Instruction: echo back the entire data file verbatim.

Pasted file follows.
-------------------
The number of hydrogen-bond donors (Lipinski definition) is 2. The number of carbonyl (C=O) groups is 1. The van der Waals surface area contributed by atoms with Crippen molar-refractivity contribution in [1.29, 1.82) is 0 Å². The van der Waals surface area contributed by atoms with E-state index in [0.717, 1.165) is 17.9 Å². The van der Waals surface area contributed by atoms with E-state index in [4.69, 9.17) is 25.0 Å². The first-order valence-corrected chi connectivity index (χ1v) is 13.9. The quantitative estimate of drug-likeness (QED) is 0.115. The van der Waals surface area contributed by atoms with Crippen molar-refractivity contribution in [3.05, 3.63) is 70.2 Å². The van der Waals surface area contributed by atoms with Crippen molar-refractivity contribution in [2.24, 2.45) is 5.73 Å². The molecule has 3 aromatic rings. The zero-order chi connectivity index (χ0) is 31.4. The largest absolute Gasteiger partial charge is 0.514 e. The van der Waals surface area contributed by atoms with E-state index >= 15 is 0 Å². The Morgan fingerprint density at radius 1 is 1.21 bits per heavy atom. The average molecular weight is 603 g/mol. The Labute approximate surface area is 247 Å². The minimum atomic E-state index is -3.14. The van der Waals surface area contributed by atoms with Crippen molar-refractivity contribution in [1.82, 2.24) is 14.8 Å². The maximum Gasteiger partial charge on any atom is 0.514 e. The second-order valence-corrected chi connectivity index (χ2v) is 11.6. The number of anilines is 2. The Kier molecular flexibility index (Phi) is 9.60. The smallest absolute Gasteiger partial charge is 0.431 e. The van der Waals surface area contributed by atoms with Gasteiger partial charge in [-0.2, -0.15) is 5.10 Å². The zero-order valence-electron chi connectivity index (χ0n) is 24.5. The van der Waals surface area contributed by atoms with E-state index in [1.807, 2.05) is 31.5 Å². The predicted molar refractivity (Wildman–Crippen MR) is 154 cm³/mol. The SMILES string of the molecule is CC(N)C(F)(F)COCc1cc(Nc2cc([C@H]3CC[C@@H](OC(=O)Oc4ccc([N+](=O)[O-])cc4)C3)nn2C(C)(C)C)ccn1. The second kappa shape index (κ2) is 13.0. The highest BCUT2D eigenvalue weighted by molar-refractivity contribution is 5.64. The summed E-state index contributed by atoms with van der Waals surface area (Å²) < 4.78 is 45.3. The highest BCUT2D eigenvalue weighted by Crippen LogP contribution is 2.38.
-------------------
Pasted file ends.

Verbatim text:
The number of hydrogen-bond donors (Lipinski definition) is 2. The number of carbonyl (C=O) groups is 1. The van der Waals surface area contributed by atoms with Crippen molar-refractivity contribution in [1.29, 1.82) is 0 Å². The van der Waals surface area contributed by atoms with E-state index in [0.717, 1.165) is 17.9 Å². The van der Waals surface area contributed by atoms with E-state index in [4.69, 9.17) is 25.0 Å². The first-order valence-corrected chi connectivity index (χ1v) is 13.9. The quantitative estimate of drug-likeness (QED) is 0.115. The van der Waals surface area contributed by atoms with Crippen molar-refractivity contribution in [3.05, 3.63) is 70.2 Å². The van der Waals surface area contributed by atoms with Crippen molar-refractivity contribution in [2.24, 2.45) is 5.73 Å². The molecule has 3 aromatic rings. The zero-order chi connectivity index (χ0) is 31.4. The largest absolute Gasteiger partial charge is 0.514 e. The van der Waals surface area contributed by atoms with E-state index >= 15 is 0 Å². The Morgan fingerprint density at radius 1 is 1.21 bits per heavy atom. The average molecular weight is 603 g/mol. The Labute approximate surface area is 247 Å². The minimum atomic E-state index is -3.14. The van der Waals surface area contributed by atoms with Crippen molar-refractivity contribution in [1.82, 2.24) is 14.8 Å². The maximum Gasteiger partial charge on any atom is 0.514 e. The second-order valence-corrected chi connectivity index (χ2v) is 11.6. The number of anilines is 2. The Kier molecular flexibility index (Phi) is 9.60. The smallest absolute Gasteiger partial charge is 0.431 e. The van der Waals surface area contributed by atoms with Gasteiger partial charge in [-0.2, -0.15) is 5.10 Å². The zero-order valence-electron chi connectivity index (χ0n) is 24.5. The van der Waals surface area contributed by atoms with E-state index in [1.807, 2.05) is 31.5 Å². The predicted molar refractivity (Wildman–Crippen MR) is 154 cm³/mol. The SMILES string of the molecule is CC(N)C(F)(F)COCc1cc(Nc2cc([C@H]3CC[C@@H](OC(=O)Oc4ccc([N+](=O)[O-])cc4)C3)nn2C(C)(C)C)ccn1. The second kappa shape index (κ2) is 13.0. The highest BCUT2D eigenvalue weighted by molar-refractivity contribution is 5.64. The summed E-state index contributed by atoms with van der Waals surface area (Å²) < 4.78 is 45.3. The highest BCUT2D eigenvalue weighted by Crippen LogP contribution is 2.38.